U.S. import prices dropped for a fourth straight month in October, weighed down by declining costs for petroleum products and a strong dollar, the latest indication that inflation had probably peaked.
Import prices fell 0.2% last month after decreasing 1.1% in September, the Labor Department said on Wednesday. In the 12 months through October, import prices increased 4.2%, the smallest rise since February 2021, after climbing 6.0% in September. Economists poll had forecast import prices, which exclude tariffs, falling 0.4% month-on-month.
Government data this month showed consumer and producer prices increasing less than expected in October, fueling financial market expectations that the Federal Reserve would dial back its aggressive interest rates increase in December.
The U.S. central bank has raised its policy rate by 375 basis points this year from near zero to a 3.75%-4.00% range as it battles rampant inflation in what has become the fastest rate hiking cycle since the 1980s.
Falling import prices also pointed to an easing of snarled global supply chains, which was reflected in weak readings in underlying consumer and producer goods prices in October.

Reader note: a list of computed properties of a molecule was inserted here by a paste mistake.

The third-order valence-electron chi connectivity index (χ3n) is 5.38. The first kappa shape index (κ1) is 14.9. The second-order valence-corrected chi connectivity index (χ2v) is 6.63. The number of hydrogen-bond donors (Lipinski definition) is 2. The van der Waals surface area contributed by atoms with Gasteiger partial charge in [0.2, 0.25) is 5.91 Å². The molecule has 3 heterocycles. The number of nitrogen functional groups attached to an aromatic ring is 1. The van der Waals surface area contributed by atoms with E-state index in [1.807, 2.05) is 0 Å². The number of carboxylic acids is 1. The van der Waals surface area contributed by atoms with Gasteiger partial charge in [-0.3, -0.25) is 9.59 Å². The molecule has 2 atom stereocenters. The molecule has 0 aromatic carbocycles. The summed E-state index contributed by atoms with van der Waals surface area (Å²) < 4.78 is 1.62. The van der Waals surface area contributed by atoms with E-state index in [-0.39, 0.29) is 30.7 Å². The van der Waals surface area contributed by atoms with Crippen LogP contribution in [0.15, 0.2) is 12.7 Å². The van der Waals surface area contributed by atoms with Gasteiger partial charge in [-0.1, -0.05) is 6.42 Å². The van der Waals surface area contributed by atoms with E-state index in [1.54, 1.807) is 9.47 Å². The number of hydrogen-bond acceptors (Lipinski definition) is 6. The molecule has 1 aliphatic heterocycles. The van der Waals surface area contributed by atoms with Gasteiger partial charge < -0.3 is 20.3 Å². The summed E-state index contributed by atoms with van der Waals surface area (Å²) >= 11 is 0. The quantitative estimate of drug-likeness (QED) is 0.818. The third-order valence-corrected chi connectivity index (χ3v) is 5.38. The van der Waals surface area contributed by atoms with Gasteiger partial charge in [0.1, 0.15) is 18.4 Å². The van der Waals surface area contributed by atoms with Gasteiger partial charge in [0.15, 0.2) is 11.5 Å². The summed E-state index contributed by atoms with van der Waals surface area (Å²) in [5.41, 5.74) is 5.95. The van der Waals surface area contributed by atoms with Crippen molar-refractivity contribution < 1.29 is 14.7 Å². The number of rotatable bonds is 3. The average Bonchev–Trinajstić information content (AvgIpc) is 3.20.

Imported fuel prices fell 1.3% last month after decreasing 7.0% in September. Petroleum prices dropped 1.2%, while the cost of imported food decreased 0.8%.
Excluding fuel and food, import prices dipped 0.1%. These so-called core import prices fell 0.4% in September. They increased 2.8% on a year-on-year basis in October. Dollar strength is helping to limit the increase in core import prices.
The dollar has gained 8.3% against the currencies of the United States’ main trade partners since January.
The report also showed export prices slipped 0.3% in October after dropping 1.5% in September.
Prices for agricultural exports declined 1.0%, led by a 6.6% drop in soybean prices, offsetting higher prices for wheat, fruit and vegetables. Nonagricultural export prices fell 0.3%. Export prices increased 6.9% year-on-year in October after rising 9.2% in September.